North of the Berkshire Downs and almost midway between Oxford and Newbury, on a strip of greensand, lies Harwell village. Here for over two hundred and fifty years cherries have been grown. In those early days, Black and White Hearts and Long Tails were the main crops, but over a period of time many other varieties have been added, with interesting names such as Early River, Governor Wood, Amber, Napoleon, Waterloo, Ohio Beauty, Noble Black, Emperor Francis and Merton Glory. Although the care of cherry trees goes on throughout the year with pruning and spraying, the fruiting season lasts only six to eight weeks, starting during late June and finishing during the last week of July or early August.
Until 1962 cherry sales were an annual event in the village. The orchards were auctioned, if the owner so wished, when the fruit was nearly ready for picking. The highest bidder was then responsible for picking and disposing of the fruit as he wished. More recently, growers have preferred to pick, sort and sell their own fruit, either to wholesalers or shops or from roadside stalls. Cherry picking in a sunny orchard may appeal to many as a pleasant job, but it is hard work. The pickers during the mornings and afternoons are mainly housewives; they are split into “gangs” with a man in charge for moving ladders. The women bring their young children with them, and picnic meals are eaten in the orchards. The children seem to have an insatiable appetite for cherries, and enjoy the freedom of the orchards, provided the weather is fine; showery days are not such fun, and on really wet days picking is impossible. Laughter, shouting, singing and talking can be heard coming from the trees, and although tired and grubby by teatime, all agree it is a pleasant change from routine housework, which unfortunately has to be “fitted in” during the evenings. The main pickers in the evenings are men, who stay until about 9 p.m.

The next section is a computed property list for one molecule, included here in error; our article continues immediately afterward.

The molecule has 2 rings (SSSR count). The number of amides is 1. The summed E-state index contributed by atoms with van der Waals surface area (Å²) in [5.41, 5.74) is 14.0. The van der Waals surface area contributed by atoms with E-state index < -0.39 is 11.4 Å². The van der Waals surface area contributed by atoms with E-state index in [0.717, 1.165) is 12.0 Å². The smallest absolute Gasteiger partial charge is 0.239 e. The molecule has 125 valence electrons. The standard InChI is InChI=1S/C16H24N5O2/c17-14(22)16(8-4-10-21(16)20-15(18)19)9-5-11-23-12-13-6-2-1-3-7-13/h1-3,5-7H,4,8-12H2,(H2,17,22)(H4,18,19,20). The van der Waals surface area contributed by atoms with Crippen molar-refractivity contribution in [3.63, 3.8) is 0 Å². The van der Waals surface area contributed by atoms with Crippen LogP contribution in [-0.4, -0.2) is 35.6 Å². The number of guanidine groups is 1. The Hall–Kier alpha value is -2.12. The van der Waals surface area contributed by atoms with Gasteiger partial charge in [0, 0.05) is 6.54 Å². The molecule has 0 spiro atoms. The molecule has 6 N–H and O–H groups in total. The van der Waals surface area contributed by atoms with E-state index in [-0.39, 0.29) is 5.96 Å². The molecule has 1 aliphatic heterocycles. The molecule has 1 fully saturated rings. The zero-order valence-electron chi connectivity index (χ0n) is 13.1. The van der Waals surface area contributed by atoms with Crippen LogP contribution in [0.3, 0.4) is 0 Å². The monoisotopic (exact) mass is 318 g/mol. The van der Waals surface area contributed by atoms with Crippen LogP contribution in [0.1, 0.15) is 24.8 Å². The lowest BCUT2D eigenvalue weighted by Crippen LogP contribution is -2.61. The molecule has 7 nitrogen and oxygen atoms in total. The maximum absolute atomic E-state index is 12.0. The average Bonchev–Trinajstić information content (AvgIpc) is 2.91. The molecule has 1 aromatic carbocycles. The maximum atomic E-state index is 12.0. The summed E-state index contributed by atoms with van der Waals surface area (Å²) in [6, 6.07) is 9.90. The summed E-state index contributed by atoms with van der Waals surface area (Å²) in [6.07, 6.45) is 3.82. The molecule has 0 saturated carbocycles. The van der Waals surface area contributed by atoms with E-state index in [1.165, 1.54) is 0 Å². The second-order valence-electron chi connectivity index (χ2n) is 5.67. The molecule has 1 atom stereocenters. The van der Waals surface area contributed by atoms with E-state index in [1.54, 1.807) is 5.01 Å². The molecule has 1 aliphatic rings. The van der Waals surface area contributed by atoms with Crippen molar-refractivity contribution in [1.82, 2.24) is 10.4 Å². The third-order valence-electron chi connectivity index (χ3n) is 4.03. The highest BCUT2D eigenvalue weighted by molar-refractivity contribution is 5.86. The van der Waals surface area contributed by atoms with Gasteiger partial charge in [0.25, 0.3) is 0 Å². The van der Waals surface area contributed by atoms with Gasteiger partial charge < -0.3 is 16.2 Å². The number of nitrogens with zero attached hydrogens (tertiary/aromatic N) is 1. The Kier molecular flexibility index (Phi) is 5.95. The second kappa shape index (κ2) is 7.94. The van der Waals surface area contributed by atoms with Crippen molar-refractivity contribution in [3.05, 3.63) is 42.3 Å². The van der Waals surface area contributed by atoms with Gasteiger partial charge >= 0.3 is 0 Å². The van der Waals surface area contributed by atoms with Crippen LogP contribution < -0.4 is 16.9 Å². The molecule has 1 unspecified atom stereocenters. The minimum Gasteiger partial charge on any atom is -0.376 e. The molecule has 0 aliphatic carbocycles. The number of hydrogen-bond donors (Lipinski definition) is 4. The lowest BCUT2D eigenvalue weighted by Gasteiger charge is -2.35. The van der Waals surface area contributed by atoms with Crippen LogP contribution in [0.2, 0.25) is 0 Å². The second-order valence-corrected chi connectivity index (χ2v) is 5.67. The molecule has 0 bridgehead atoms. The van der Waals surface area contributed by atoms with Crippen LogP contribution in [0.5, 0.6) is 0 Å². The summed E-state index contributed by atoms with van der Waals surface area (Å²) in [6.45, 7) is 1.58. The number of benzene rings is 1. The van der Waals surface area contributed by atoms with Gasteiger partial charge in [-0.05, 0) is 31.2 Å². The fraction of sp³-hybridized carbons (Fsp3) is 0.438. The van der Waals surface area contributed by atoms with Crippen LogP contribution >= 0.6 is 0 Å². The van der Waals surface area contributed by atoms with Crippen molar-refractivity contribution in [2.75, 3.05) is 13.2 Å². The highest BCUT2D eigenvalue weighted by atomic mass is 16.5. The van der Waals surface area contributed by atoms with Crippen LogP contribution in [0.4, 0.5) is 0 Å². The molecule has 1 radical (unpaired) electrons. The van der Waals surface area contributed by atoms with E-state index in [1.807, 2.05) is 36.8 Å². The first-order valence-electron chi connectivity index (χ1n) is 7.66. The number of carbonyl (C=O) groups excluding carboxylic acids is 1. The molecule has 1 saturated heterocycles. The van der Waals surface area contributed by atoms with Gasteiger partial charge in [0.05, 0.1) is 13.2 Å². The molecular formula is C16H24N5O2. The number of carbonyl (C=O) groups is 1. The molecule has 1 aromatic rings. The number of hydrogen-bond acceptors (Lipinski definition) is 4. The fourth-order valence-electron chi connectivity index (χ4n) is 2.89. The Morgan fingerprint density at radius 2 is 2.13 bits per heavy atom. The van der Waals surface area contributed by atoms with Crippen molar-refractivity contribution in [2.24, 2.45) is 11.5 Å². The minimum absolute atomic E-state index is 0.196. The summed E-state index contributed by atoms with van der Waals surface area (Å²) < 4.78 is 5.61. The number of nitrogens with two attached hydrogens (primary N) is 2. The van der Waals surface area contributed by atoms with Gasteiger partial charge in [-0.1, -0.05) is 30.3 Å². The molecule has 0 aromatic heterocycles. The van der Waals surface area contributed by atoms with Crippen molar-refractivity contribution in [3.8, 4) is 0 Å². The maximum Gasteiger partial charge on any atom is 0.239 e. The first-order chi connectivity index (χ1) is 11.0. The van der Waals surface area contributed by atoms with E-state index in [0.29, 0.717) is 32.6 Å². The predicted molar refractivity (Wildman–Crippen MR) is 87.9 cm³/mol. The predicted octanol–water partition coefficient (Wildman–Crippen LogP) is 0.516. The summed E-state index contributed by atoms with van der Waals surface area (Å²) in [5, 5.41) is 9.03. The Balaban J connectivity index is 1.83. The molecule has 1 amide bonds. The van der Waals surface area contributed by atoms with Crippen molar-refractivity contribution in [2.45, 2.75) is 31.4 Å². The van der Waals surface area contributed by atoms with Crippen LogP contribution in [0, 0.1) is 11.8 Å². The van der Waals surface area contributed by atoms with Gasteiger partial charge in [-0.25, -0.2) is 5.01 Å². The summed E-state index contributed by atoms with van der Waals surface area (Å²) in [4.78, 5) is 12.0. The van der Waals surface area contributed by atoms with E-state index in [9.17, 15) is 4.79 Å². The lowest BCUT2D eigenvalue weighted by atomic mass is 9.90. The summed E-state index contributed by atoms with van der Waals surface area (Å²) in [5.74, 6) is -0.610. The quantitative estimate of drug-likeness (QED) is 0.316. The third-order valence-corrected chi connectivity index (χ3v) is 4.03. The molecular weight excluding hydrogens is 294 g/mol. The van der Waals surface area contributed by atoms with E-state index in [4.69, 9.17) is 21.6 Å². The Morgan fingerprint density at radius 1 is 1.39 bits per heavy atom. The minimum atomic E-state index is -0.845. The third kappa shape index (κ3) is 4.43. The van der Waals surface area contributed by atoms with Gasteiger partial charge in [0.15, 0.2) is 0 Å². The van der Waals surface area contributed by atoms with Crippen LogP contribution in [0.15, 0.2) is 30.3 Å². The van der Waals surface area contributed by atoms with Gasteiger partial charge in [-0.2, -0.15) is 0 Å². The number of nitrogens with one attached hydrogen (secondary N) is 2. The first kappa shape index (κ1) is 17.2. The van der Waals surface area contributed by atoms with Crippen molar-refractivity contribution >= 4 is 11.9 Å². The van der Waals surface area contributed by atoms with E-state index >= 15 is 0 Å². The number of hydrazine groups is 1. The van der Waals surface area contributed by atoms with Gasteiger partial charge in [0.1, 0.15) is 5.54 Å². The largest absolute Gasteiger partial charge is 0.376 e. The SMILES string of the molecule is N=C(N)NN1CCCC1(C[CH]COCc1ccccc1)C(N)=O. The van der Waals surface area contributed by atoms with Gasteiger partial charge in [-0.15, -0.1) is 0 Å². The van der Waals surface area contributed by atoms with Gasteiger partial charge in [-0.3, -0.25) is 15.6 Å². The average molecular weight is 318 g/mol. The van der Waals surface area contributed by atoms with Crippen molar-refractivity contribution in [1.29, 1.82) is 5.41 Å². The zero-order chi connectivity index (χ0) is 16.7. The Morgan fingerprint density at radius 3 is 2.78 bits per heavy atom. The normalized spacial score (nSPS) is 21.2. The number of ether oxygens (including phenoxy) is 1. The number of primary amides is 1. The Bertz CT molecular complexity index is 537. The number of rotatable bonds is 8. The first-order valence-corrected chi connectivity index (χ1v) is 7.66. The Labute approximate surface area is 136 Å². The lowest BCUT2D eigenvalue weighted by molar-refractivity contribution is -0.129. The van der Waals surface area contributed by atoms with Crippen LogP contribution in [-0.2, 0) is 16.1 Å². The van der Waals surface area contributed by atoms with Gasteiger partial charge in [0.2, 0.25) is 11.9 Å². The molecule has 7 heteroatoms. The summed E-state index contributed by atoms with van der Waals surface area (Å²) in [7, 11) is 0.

Like many soft fruits, the cherry is at the mercy of the weather, and what promised to be a good crop can be spoilt overnight by a frost during the setting period, or later on by heavy rain, especially if followed by sunshine, which causes the fruit to be split. During the fruiting period, starlings and blackbirds are another pest, blackbirds to a lesser degree. Much time and energy are spent trying to keep the birds out of the fruit; bird-scaring starts soon after 5 a.m., when the birds move in from their roosting grounds, and ends when the birds go home at night. Like other years, 1965 produced a crop of mixed quality, the quantity of each strain varied from grower to grower, depending on whose trees caught the frost at the setting time, or were attacked by caterpillar or other pests.
It is autumn now, and the last few golden leaves are falling fast. In seven months it will be blossom time – to some the most beautiful time of the cherry trees’ cycle; six weeks later the familiar question will be asked around the village: “Started cherry picking yet?”
we are interested in the history of cherry growing in your area, because our family come from Warborough and Dorchester etc, and we have a family story of the name ‘Cherry Orchard’ – we are wondering if our ancestor (John Bailey, Thame Rd Warborough 1835 – 1892) in a house called old upper farm, might have originally grown cherries, and maybe the mysterious place we are looking for was his 163 acre farm behind old upper farm.
Any information you have would be appreciated greatly. We are in Sydney Australia but visit the area, and will definitely come to your farm on next visit.
Thanks for your thought on this and regards, Blake Kearney
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